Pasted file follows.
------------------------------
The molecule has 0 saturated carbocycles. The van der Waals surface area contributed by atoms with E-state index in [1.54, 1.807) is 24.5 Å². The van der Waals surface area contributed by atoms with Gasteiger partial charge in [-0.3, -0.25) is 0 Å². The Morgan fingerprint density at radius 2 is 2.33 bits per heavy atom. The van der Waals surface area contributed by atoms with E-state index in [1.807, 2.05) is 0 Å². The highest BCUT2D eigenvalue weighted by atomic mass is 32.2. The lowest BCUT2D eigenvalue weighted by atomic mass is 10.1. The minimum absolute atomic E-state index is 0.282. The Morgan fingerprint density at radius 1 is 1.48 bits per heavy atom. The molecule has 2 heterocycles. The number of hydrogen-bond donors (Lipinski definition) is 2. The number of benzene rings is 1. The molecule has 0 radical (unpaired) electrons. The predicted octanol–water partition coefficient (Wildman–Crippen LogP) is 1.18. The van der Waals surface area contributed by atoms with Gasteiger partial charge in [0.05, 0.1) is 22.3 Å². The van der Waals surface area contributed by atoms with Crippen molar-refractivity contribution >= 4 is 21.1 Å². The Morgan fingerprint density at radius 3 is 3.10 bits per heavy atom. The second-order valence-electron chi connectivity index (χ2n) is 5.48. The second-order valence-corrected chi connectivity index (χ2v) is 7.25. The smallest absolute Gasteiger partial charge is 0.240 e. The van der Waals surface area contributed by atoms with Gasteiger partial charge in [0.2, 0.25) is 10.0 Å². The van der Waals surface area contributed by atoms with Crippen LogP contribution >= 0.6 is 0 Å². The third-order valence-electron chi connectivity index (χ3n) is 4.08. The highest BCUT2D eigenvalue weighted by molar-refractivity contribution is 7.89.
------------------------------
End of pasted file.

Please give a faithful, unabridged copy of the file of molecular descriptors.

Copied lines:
The molecule has 0 saturated carbocycles. The van der Waals surface area contributed by atoms with E-state index in [1.54, 1.807) is 24.5 Å². The van der Waals surface area contributed by atoms with Gasteiger partial charge in [-0.3, -0.25) is 0 Å². The Morgan fingerprint density at radius 2 is 2.33 bits per heavy atom. The van der Waals surface area contributed by atoms with E-state index in [1.807, 2.05) is 0 Å². The highest BCUT2D eigenvalue weighted by atomic mass is 32.2. The lowest BCUT2D eigenvalue weighted by atomic mass is 10.1. The minimum absolute atomic E-state index is 0.282. The Morgan fingerprint density at radius 1 is 1.48 bits per heavy atom. The molecule has 2 heterocycles. The number of hydrogen-bond donors (Lipinski definition) is 2. The number of benzene rings is 1. The molecule has 0 radical (unpaired) electrons. The predicted octanol–water partition coefficient (Wildman–Crippen LogP) is 1.18. The van der Waals surface area contributed by atoms with Gasteiger partial charge in [0.05, 0.1) is 22.3 Å². The van der Waals surface area contributed by atoms with Crippen molar-refractivity contribution >= 4 is 21.1 Å². The Morgan fingerprint density at radius 3 is 3.10 bits per heavy atom. The second-order valence-electron chi connectivity index (χ2n) is 5.48. The second-order valence-corrected chi connectivity index (χ2v) is 7.25. The smallest absolute Gasteiger partial charge is 0.240 e. The van der Waals surface area contributed by atoms with Gasteiger partial charge in [0.2, 0.25) is 10.0 Å². The van der Waals surface area contributed by atoms with Crippen LogP contribution >= 0.6 is 0 Å². The third-order valence-electron chi connectivity index (χ3n) is 4.08. The highest BCUT2D eigenvalue weighted by molar-refractivity contribution is 7.89.